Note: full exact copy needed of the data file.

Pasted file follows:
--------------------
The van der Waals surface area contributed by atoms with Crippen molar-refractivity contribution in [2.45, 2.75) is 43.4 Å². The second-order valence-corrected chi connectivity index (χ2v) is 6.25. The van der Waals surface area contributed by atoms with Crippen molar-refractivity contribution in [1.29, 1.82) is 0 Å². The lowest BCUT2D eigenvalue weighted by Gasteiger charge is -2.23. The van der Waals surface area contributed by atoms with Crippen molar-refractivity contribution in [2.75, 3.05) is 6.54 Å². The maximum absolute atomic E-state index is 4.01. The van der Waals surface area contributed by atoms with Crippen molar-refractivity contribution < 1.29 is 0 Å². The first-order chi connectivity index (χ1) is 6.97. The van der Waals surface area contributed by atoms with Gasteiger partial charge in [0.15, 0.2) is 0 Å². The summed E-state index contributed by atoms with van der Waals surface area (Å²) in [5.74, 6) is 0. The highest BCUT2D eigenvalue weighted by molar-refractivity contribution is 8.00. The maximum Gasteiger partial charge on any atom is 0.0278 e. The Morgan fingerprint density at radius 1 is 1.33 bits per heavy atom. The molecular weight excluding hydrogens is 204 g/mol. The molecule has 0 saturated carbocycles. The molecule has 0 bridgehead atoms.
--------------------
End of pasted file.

The van der Waals surface area contributed by atoms with Crippen molar-refractivity contribution in [2.45, 2.75) is 43.4 Å². The second-order valence-corrected chi connectivity index (χ2v) is 6.25. The van der Waals surface area contributed by atoms with Crippen molar-refractivity contribution in [1.29, 1.82) is 0 Å². The lowest BCUT2D eigenvalue weighted by Gasteiger charge is -2.23. The van der Waals surface area contributed by atoms with Crippen molar-refractivity contribution in [2.75, 3.05) is 6.54 Å². The maximum absolute atomic E-state index is 4.01. The van der Waals surface area contributed by atoms with Crippen molar-refractivity contribution < 1.29 is 0 Å². The first-order chi connectivity index (χ1) is 6.97. The van der Waals surface area contributed by atoms with Gasteiger partial charge in [0.15, 0.2) is 0 Å². The summed E-state index contributed by atoms with van der Waals surface area (Å²) in [5.74, 6) is 0. The highest BCUT2D eigenvalue weighted by molar-refractivity contribution is 8.00. The maximum Gasteiger partial charge on any atom is 0.0278 e. The Morgan fingerprint density at radius 1 is 1.33 bits per heavy atom. The molecular weight excluding hydrogens is 204 g/mol. The molecule has 0 saturated carbocycles. The molecule has 0 bridgehead atoms.